At least 560 people have been detained in the latest crackdown in Indian-administered Kashmir which has seen tensions rise since the Indian government stripped the region's autonomy.

University professors, business leaders and activists were among the people taken to makeshift detention centres, some during midnight raids, in the cities of Srinagar, Baramulla and Gurez, Indian media has reported.

Following the detentions, India's Prime Minister Narendra Modi addressed the nation on the radio explaining his Hindu nationalist government's decision to revoke the seven-decade long special status of the region through a presidential decree.

He said India's Kashmir region was stripped of its autonomy to free it from "terrorism and separatism" which was encouraged by Pakistan, adding that his government had made a "historic decision".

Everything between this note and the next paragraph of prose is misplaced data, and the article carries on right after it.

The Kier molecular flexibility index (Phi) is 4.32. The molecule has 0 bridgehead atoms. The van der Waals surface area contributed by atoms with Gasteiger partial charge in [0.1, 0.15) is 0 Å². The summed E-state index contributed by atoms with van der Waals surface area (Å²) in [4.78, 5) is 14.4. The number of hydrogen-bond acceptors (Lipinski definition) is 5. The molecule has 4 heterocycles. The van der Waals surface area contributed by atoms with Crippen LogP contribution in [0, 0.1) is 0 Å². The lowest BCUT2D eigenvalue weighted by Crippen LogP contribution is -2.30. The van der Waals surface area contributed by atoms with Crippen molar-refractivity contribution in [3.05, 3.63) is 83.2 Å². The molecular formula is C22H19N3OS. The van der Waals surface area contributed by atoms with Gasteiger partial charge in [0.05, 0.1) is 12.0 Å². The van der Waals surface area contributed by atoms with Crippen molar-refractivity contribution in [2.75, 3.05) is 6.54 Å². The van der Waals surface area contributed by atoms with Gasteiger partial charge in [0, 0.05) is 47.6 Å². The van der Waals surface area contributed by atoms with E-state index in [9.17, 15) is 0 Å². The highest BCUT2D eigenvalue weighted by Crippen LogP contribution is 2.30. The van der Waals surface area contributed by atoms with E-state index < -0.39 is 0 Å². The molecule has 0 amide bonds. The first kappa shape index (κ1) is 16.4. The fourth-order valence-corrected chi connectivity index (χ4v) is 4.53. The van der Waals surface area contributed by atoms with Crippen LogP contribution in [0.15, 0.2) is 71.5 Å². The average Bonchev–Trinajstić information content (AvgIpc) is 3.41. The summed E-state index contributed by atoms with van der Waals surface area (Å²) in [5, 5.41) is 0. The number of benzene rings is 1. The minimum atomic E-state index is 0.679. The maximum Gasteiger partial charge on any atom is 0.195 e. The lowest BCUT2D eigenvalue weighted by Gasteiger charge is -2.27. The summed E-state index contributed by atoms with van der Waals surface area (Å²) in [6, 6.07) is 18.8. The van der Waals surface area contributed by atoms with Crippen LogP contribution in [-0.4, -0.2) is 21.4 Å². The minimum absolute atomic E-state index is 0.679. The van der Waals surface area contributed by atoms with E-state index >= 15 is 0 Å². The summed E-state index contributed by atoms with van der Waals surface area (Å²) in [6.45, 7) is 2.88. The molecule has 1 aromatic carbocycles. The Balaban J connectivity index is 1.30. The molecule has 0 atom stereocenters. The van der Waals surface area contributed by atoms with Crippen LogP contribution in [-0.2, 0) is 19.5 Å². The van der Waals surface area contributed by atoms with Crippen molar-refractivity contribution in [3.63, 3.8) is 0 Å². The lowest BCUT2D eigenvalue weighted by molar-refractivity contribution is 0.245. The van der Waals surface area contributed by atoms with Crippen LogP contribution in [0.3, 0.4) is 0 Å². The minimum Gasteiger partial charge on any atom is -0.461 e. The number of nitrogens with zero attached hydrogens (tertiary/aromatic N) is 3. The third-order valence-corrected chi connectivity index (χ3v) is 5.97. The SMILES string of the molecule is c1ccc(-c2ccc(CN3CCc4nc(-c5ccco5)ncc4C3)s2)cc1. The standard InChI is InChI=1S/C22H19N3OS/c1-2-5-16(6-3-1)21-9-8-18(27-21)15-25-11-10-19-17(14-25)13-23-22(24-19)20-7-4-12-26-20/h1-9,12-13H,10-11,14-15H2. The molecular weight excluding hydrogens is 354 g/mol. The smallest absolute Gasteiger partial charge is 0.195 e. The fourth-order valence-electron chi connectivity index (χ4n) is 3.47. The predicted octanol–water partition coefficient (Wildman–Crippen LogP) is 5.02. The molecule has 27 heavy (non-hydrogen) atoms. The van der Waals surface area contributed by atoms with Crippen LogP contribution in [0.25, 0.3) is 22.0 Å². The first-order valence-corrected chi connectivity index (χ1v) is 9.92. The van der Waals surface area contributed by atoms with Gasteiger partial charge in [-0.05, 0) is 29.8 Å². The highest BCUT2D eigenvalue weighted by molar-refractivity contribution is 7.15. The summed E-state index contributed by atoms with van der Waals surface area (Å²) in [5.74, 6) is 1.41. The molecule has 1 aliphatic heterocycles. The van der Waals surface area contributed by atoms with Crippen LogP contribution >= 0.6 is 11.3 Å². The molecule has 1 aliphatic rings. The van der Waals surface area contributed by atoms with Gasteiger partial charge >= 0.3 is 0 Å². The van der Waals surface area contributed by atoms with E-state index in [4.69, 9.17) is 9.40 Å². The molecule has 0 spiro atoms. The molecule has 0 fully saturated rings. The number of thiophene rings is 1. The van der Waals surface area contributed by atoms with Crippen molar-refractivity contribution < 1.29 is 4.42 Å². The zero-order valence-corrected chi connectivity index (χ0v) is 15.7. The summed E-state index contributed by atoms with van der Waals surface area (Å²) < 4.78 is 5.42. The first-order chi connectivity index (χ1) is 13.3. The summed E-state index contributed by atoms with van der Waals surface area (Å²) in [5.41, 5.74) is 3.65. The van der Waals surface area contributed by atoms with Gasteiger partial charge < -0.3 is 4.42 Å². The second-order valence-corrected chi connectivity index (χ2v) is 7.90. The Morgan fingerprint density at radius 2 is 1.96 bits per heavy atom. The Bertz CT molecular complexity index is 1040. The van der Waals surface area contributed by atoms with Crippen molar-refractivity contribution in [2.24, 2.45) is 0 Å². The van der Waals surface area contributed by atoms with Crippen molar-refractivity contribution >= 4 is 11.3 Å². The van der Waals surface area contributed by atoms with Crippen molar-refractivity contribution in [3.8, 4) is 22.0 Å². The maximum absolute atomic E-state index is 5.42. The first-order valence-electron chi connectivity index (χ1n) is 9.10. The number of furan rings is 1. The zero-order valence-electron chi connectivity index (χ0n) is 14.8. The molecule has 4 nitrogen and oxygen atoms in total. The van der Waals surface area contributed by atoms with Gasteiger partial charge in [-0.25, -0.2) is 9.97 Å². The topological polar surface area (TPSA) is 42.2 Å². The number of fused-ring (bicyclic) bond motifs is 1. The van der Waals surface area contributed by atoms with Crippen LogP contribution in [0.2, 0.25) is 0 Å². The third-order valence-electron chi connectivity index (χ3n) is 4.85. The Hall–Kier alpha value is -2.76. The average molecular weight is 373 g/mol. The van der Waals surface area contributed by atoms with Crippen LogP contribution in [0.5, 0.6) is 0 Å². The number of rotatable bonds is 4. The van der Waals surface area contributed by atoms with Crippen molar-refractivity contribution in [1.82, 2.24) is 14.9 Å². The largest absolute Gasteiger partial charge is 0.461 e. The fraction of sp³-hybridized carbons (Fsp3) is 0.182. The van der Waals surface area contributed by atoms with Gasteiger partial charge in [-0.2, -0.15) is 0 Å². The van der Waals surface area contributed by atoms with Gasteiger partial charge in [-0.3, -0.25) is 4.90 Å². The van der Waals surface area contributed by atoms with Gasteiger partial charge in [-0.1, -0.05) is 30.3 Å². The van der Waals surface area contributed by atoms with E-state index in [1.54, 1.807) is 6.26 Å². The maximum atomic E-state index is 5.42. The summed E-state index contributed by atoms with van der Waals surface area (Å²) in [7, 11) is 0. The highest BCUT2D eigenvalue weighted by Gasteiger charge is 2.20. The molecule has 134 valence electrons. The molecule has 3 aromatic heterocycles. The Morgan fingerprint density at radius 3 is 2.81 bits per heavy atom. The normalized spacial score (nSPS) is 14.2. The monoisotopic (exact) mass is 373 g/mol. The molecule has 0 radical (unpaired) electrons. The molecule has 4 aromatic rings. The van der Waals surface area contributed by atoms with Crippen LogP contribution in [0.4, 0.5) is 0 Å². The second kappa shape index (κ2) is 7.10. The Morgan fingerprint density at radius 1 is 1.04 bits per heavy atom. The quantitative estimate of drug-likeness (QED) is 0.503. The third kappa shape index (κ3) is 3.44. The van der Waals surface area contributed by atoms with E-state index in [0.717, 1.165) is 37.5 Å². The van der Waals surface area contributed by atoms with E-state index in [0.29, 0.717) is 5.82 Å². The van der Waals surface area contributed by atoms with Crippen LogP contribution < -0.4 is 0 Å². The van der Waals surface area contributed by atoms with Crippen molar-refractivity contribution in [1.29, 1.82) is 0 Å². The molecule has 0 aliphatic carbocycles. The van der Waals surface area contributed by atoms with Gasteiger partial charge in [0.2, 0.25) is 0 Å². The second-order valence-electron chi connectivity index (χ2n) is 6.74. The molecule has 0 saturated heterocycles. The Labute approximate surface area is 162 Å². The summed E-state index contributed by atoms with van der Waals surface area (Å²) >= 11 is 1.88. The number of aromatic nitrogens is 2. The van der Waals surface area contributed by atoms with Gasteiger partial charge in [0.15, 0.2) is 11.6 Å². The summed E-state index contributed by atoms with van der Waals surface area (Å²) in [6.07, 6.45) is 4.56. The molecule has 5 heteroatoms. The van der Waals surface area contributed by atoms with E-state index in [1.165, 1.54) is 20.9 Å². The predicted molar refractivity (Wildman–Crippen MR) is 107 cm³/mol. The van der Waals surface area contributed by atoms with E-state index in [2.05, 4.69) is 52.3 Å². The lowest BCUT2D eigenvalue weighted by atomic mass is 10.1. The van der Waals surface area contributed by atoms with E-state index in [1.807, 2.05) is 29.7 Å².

"Friends, I have full belief that we will be able to free Jammu and Kashmir from terrorism and separatism under this system," Mr Modi said.

"I have full faith that the people of Jammu and Kashmir, after defeating separatism, will move forward with new hopes and aspirations."

Tens of thousands of Indian troops have enforced a strict curfew, which includes a blackout on internet or phone services, and are allowing only limited movement.

In May nationalist leader Narendra Modi won his second term as India's Prime Minister 

The developments in Kashmir have annoyed India's nuclear-armed neighbour Pakistan which announced it was downgrading diplomatic ties with them yesterday.

India's Ministry of External affairs has responded to Pakistan's actions by saying its decision to strip Kashmir of its autonomy is an "internal affair."


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India also moved a bill proposing the Indian-administered part of Kashmir be divided into two regions directly ruled by New Delhi.

Pakistan has vowed to take the matter to the United Nations Security Council.

Pakistan, which has a competing claim to Kashmir, has fought two wars with India over the scenic Himalayan region.